I really believe that there are lots of different types of open source and free software projects. Some of the difference here is that classic difference between open source, which has more of a business focus (à la a 501(c)(6)), and free software, which is community-driven, volunteer-oriented development designed to make the world a better place. People have for a long time conflated these two types of work in our community. It's thus no surprise the IRS is confused: This distinction that too many people in our community ignore is very close to the distinction that the IRS is trying to draw when they consider whether an org is appropriately a (c)(6) or a (c)(3).
The important aspect of all FLOSS licensing is equity to the entire public. A license that gives the same rights and freedoms to everyone in the public — individuals, nonprofits, and for-profit companies — is a central tenant of our community. That's a point that the IRS is missing, I think: It seems they don't realize that access to software's source and the right to modify and redistribute it for any purpose empowers everyone equally. It seems as if the IRS is worried that those rights only empowers businesses. If the IRS really does think that, they've misunderstood, and we need to educate it.
Kuhn's view — that there are both good and bad open source nonprofits and the IRS is targeting all rather than just some — seems the most common outlook among the leaders I contacted. One solution suggested to me is for a panel of recognized open source community leaders to help the IRS distinguish between the character of new projects, perhaps hosted at the Open Source Initiative.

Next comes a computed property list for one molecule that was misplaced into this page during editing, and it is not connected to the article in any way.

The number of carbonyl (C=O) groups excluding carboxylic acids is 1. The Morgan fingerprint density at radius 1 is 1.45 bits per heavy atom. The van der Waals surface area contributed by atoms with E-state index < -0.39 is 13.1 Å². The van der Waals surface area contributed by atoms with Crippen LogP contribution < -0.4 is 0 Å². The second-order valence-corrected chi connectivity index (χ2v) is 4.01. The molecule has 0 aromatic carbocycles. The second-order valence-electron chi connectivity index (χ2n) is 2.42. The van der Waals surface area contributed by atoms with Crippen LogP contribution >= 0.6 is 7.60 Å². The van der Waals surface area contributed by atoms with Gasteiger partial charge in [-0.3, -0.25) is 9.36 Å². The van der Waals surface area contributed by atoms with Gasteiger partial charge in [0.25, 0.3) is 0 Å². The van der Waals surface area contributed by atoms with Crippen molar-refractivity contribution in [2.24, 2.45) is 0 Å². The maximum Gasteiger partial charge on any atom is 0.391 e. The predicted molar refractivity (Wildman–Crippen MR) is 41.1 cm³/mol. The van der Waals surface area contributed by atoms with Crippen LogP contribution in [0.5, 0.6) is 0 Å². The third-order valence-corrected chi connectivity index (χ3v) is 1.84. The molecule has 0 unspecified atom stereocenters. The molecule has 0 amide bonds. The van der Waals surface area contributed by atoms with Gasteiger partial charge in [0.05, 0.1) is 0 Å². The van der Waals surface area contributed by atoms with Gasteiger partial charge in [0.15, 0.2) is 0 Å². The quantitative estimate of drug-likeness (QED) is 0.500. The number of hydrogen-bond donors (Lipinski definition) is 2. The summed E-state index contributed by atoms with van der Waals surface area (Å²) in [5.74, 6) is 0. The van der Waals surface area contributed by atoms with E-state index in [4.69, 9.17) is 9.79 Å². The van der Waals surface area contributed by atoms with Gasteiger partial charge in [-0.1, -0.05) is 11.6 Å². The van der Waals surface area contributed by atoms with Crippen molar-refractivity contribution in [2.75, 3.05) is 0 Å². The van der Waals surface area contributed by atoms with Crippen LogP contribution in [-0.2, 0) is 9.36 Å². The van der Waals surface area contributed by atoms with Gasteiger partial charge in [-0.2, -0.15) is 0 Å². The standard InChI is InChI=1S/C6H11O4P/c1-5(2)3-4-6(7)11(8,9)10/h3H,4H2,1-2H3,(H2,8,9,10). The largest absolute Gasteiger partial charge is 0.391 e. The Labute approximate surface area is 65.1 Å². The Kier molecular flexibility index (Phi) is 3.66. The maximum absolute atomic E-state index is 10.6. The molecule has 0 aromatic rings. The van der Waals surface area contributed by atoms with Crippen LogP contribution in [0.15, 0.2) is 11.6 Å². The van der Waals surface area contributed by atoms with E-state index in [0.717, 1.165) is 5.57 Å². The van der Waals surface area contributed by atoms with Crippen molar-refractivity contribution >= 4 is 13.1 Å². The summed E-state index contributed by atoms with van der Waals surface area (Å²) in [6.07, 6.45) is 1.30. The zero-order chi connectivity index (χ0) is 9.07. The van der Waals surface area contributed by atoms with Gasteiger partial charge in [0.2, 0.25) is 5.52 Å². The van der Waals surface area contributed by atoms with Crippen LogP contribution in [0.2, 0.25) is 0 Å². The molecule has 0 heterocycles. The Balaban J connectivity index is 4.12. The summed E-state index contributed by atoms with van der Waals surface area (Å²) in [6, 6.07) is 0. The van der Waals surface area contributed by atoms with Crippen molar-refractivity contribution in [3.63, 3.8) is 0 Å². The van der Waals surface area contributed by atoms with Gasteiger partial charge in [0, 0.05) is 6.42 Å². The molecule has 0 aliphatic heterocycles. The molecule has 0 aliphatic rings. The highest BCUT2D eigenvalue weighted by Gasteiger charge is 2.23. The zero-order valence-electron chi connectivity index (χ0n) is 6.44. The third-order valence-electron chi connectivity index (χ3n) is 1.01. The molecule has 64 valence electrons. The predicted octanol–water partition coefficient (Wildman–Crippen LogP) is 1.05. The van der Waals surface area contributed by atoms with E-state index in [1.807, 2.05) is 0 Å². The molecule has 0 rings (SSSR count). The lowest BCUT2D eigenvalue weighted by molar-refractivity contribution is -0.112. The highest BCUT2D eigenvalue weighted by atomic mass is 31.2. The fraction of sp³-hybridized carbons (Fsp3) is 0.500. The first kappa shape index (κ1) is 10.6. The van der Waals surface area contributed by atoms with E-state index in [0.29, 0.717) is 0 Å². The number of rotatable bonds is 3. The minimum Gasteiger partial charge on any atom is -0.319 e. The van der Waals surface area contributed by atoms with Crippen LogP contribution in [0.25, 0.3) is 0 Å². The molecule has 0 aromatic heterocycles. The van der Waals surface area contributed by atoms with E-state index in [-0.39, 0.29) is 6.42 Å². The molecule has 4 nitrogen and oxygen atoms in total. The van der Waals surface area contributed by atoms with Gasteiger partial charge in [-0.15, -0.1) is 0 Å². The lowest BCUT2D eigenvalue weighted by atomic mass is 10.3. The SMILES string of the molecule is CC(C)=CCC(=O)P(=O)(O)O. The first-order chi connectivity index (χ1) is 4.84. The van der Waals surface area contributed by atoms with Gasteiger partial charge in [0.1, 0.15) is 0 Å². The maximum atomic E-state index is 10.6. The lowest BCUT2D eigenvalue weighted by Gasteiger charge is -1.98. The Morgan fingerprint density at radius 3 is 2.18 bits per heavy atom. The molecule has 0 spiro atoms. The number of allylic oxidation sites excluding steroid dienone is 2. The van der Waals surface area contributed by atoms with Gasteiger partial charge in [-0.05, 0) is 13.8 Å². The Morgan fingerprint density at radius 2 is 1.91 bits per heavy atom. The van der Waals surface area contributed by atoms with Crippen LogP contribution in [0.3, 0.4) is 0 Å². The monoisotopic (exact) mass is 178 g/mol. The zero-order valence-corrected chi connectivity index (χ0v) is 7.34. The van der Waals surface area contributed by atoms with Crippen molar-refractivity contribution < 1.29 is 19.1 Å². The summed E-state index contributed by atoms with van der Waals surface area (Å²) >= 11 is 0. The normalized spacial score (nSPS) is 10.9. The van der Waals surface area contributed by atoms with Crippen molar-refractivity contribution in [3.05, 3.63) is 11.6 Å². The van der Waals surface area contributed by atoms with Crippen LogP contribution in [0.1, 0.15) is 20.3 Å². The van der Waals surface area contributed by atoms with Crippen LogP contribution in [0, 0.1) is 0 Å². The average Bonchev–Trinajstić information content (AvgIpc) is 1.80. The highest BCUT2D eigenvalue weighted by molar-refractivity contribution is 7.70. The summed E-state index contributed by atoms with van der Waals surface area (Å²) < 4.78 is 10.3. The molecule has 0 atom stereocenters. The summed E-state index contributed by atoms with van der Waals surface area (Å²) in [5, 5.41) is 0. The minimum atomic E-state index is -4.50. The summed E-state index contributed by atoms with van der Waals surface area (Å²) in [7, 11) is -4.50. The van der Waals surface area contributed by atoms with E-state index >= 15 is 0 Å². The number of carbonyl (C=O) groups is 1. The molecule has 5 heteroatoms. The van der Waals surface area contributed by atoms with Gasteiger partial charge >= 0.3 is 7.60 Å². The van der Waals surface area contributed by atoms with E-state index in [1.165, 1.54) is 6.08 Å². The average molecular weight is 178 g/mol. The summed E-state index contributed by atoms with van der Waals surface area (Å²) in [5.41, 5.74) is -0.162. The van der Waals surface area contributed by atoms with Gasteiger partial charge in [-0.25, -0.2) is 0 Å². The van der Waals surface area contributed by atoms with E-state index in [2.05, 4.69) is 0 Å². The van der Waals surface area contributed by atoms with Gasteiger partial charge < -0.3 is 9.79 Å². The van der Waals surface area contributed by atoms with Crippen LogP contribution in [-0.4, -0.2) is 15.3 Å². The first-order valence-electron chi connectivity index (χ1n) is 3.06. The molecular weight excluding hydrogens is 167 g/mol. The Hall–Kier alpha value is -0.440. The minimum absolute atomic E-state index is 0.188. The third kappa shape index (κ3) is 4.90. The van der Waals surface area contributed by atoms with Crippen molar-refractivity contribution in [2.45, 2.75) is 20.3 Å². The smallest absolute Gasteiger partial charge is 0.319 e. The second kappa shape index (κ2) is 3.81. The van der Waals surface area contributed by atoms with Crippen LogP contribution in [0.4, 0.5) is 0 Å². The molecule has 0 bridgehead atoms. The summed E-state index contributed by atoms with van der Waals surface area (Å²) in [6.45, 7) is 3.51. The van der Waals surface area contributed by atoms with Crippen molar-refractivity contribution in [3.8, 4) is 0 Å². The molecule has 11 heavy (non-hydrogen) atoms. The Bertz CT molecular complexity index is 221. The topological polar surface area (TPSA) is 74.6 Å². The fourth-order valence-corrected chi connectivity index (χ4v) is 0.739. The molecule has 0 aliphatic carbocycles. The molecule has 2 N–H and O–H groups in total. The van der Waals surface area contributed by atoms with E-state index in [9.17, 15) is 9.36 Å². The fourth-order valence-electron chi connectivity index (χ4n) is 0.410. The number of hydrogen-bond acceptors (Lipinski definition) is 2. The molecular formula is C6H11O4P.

This has all assumed that "foundation" has to mean "tax-authority-approved nonprofit entity." But do they actually need to be nonprofits? Luis Villa, deputy general counsel to the Wikimedia Foundation and a fellow director at OSI, told me:
Being a registered nonprofit is a strong signal to American donors that goes beyond mere tax breaks. For individuals, it is a strong signal that the organization has a particular mission and vision.
Bradley Kuhn told me:
Remember that donations to 501(c)(3)'s deductible by citizens on their income taxes. Thus, having a 501(c)(3) status is actually a funny way of getting a government grant, in that your donors are given a government incentive to support you.
So being a nonprofit is a badge of pride that shows the IRS thinks your work is in the public benefit. But is the tax break really needed? Would donors really stop supporting open source projects if they didn't get a tax break? International donors certainly give without one; would American donors stop? I don't think they would. The people involved in a community give because they are committed to the project or because they are grateful for its work. While there might be a small dip, I doubt all funds would dry up without a tax break; indeed, I was told that donors to 501(c)(6) foundations often don't get one anyway.
Sign up for Computerworld eNewsletters.